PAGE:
Content With Silence

“When words become unclear, I shall focus with photographs. When images become inadequate, I shall be content with silence.”

Ansel Adams

Silence.  It’s an important part of photography.  Silence is also an important factor in meditation.  I sometimes capture my best images when I’m shooting solo.  Speaking of silence and meditation.  One of my favorite places to photograph in Madison, Connecticut and somewhere I haven’t been in awhile is the

Mercy Center.

The Mercy Center is a retreat center in Madison, Connecticut that welcomes individuals and groups of diverse faiths and backgrounds to a peaceful place of natural beauty for personal, spiritual and professional renewal and growth.  (This from the About Us page Mercy Center’s website.) I sometimes go there without my camera just to sit and reflect on what’s important in my life.  I haven’t taken part in any of their programs, yet I’ve often thought about doing so.  The Mercy Center is such a peaceful place and Madison is fortunate to have the center.

As with some of us who have a more spiritual nature, we sometimes take great pleasure from being alone with our thoughts.  Silence plays a significant role in my life and when I can delve into that aspect of myself I can reinvigorated.  Being out with my camera when I can be by myself can be a very spiritual time.  I find that many of the outdoor activities that I partake in sometimes gives me great pleasure when I’m on my own.  I can sit and contemplate when I want too.  I can walk in the woods when I want too.

As I sit here on Sunday, October 23, 2011 writing this blog column for tomorrow, I’ve suddenly become aware the one of my favorite bloggers, Jessica M. at Ascending The Hills wrote a column last Saturday, October 15 called:
At the River’s Edge.  In that column, Jessica wrote:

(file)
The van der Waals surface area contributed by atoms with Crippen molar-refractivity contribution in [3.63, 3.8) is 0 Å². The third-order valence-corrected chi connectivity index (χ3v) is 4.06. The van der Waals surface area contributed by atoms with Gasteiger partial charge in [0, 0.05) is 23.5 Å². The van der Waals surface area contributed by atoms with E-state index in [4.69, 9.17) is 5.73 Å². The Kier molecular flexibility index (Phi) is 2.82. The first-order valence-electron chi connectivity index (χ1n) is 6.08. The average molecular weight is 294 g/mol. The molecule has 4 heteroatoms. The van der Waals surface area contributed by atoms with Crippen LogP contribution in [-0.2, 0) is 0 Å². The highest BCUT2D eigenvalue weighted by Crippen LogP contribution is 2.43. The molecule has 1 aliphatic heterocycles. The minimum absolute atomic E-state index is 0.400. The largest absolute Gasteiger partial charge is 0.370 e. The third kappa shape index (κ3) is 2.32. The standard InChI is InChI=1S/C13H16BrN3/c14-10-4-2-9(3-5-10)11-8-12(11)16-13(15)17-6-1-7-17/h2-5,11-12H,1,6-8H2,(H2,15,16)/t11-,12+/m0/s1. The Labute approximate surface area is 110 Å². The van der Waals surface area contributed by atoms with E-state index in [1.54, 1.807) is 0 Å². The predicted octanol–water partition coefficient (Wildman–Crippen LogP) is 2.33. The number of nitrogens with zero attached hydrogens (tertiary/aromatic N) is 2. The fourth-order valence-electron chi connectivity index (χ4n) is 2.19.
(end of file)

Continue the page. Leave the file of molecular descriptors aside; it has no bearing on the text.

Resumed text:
My aim is always to avoid as many people as I can and experience as much solitude as is possible. We oftentimes hike down steep paths, skirting the presence of others, until nestling into one of the river’s many curves, etched out by its persistent and ever continuous flow.

So, see?  This proves my point in the previous paragraph that:
those of us who have a more spiritual nature, take great pleasure from being alone with our thoughts.

The same with when I fished earlier in my life.  Which is not to say I’m anti social.  Nothing could be further from the truth.  My life is extremely public and I like it that way.  But because I lead such a public life I also value my downtime.

There are a very few people I have no challenges with.  They can be with me anytime and I never feel as if I’m being infringed upon.  These are the people everyone should be fortunate to have.  We understand when silence is a good thing and not uncomfortable.

I left a comment at Jessica’s column and said that I hadn’t found a spiritual haven yet.  But maybe now after recalling the times I spent at The Mercy Center I REALLY have found my place.

Have you found your spiritual haven?

Be Happy!  Be Well!  Be Positive!
Blessings to you.

Chris

Content With Silence

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